Editorial Winter 2012: Rallying the youth
Water well drilling needs to be more top of mind for today’s youth.
January 5, 2012 By Laura Aiken
One Sunday afternoon I mastered the art of undisturbed couching with a
12-hour marathon of the reality show Gold Rush Alaska on the Discovery
One Sunday afternoon I mastered the art of undisturbed couching with a 12-hour marathon of the reality show Gold Rush Alaska on the Discovery Channel. In a nutshell, it’s a program about a bunch of guys who lease a plot of Alaskan land and spend the summer mining for gold with little experience, lots of breakdowns (equipment and mental) and the gumption to still be drilling when all others have long packed up for the winter. Now, wouldn’t it be neat if they were drilling for water in some remote and mighty part of the world? I would love to see a reality marathon of that because television has this peculiar ability to glamorize anything, even freezing your arse off in Alaska. Drilling could use a little glamour right now to inspire its next generation.
I hear a lot of rumbling about succession concerns and lack of young, qualified, experienced drillers coming up in the ranks behind the generation looking to retire. It’s a valid worry, and one that many different trades are grappling with.
Here are some perhaps unsurprising stats for you from the Canadian Apprenticeship Forum-Forum canadien sur l’apprentissage: “While 60 per cent of parents say that they would be likely or very likely to recommend a career in the skilled trades to their children, 59 per cent of young people say that their parents have not encouraged them to consider skilled trades. Furthermore, 72 per cent of young people say their school guidance counsellors have not encouraged skilled trades as an option and 37 per cent of young people aged 13 to 24 said their schools did not have information readily available about careers in skilled trades.”
Campaigns such as Skilled Trades/A career you can build on (www.careersintrades.ca), are attempting to remedy this problem before this country experiences the Conference Board of Canada’s estimated shortage of one million workers by 2020. These are important and needed steps. But youth seems to need more than sound information to make sound decisions. The millennials like to get excited about stuff and are recognized as a highly creative generation. The nice thing about the power of television is that it makes a hard day’s work for the honest pay look really cool while rallying allegiance to the everyman’s capitalist dream. However, if future historians had nothing but our television programming to go by, they would think we were a bunch of aspiring singers.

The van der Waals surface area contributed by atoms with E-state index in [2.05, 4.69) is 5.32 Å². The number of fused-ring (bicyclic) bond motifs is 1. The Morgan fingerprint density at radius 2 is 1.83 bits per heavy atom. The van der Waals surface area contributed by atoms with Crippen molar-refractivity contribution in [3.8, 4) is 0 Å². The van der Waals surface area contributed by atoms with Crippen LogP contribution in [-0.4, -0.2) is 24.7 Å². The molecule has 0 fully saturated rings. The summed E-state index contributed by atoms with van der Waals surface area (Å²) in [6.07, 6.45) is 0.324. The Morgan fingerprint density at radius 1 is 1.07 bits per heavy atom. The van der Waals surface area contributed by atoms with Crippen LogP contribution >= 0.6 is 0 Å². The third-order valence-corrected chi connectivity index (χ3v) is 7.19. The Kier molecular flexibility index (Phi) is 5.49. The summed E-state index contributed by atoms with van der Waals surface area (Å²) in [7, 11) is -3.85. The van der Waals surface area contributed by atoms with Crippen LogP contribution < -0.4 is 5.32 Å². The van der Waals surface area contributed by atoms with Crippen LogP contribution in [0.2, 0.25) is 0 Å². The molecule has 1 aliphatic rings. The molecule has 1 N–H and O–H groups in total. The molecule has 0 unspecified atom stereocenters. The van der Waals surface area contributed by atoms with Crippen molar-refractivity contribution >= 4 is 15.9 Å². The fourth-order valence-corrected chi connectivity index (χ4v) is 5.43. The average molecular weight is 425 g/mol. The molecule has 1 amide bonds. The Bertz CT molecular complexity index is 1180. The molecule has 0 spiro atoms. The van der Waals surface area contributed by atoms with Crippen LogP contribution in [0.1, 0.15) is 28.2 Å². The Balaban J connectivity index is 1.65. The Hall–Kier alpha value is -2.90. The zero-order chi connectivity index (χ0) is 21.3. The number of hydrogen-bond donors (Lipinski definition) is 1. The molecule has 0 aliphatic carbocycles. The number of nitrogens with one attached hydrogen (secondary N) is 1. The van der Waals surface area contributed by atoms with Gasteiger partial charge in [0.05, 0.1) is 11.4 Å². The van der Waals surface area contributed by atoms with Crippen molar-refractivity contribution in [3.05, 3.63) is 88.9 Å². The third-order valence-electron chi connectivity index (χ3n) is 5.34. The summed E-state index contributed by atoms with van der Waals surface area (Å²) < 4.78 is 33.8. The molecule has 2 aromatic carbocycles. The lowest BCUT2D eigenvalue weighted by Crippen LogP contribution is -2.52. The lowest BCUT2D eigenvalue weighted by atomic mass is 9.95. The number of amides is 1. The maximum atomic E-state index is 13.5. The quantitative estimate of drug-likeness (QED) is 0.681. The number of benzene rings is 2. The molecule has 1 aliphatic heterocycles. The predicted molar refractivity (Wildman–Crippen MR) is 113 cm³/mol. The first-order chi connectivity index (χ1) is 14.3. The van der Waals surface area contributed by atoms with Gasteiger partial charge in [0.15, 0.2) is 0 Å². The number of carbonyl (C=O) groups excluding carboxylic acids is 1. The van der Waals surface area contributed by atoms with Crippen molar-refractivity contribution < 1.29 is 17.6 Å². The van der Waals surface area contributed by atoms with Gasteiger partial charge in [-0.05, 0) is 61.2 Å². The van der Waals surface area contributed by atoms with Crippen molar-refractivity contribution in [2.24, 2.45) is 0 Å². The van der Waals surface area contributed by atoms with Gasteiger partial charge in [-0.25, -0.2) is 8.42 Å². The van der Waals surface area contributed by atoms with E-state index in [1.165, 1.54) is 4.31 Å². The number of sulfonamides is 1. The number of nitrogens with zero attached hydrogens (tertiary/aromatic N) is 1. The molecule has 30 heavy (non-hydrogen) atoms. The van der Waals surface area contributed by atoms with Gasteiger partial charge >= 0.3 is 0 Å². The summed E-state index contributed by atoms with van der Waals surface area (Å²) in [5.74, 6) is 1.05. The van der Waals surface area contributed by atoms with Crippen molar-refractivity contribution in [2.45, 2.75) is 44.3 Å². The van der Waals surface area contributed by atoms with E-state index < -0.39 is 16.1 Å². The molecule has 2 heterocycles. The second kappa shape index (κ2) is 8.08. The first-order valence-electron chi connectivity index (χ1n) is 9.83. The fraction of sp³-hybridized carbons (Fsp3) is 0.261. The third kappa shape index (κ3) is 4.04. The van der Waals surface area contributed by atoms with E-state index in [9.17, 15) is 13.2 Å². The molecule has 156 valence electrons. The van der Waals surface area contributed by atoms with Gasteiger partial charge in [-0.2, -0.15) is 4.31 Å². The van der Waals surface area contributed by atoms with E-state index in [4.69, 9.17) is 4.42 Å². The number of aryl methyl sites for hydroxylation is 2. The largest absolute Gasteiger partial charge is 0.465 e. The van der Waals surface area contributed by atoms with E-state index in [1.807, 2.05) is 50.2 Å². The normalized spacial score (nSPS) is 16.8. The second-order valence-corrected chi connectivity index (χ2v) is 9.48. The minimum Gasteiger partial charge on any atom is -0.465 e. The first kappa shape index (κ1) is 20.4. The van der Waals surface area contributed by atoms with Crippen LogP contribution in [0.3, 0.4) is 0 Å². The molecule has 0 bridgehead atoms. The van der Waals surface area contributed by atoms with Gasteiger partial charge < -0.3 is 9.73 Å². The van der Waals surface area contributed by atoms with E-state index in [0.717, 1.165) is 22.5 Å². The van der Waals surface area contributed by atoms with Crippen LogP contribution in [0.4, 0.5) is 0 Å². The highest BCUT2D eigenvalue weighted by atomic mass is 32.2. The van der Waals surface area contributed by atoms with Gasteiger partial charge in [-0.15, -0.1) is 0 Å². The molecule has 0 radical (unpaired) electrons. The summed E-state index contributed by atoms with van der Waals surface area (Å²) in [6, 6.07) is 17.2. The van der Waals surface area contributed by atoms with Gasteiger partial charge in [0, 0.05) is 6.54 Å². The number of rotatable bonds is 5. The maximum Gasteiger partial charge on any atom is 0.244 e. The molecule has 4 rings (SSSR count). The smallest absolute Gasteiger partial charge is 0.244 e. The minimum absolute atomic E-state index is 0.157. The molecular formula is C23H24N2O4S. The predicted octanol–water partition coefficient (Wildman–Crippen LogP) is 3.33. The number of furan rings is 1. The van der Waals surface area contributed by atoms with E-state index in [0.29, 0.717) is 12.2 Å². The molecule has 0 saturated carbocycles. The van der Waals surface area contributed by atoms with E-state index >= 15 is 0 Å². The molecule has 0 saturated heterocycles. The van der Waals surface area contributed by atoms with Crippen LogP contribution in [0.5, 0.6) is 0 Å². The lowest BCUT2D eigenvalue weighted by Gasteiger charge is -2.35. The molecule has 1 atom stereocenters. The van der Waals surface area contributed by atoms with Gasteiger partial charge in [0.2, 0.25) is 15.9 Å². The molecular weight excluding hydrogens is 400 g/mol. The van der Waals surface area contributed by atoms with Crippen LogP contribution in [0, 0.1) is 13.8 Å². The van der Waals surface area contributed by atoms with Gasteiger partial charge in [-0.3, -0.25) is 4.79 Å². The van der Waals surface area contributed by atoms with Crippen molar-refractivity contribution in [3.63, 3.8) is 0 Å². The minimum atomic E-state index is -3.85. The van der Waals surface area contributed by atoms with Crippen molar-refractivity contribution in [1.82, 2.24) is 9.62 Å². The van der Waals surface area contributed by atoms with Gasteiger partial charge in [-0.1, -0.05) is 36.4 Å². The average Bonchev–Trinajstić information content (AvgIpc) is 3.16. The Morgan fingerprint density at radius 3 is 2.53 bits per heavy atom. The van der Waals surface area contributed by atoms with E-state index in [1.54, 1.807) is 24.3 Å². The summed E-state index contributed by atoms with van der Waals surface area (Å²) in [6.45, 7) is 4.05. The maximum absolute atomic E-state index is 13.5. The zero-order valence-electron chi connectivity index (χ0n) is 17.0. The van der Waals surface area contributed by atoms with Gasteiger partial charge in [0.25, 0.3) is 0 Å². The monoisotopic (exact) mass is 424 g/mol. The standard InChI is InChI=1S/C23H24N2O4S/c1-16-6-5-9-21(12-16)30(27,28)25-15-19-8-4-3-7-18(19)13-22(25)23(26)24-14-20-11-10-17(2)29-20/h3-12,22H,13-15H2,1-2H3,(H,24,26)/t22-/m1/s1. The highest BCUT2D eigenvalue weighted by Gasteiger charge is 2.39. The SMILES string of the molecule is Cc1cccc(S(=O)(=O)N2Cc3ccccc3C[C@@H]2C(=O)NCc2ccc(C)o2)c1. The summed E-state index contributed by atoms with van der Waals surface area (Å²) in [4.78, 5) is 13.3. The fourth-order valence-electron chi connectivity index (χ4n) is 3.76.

My point is that while there are campaigns countrywide to address the labour shortage in skilled trades, water well drilling needs to be more top of mind for today’s youth. Perhaps high school guidance offices are the place to start promoting the industry. Perhaps there is an opportunity for you to go to your local high school and speak about your profession. If there is a grass roots opportunity to be involved, get involved.
A recent survey for the Canadian Apprenticeship Forum-Forum canadien sur l’apprentissage, conducted by Ipsos-Reid, “showed that 47 per cent of youth and 41 per cent of parents hold the view that many skilled trades are physically demanding.”
Yes, they certainly can be. But all jobs require some physical exertion, whether it’s the eye and spine strain of a desk worker, or the sore soles of a shoe salesman. Physically demanding shouldn’t be a dirty word in a country striving for better fitness. Life is demanding – but it is also fun – and that is the real world we should be preparing the next generation for.
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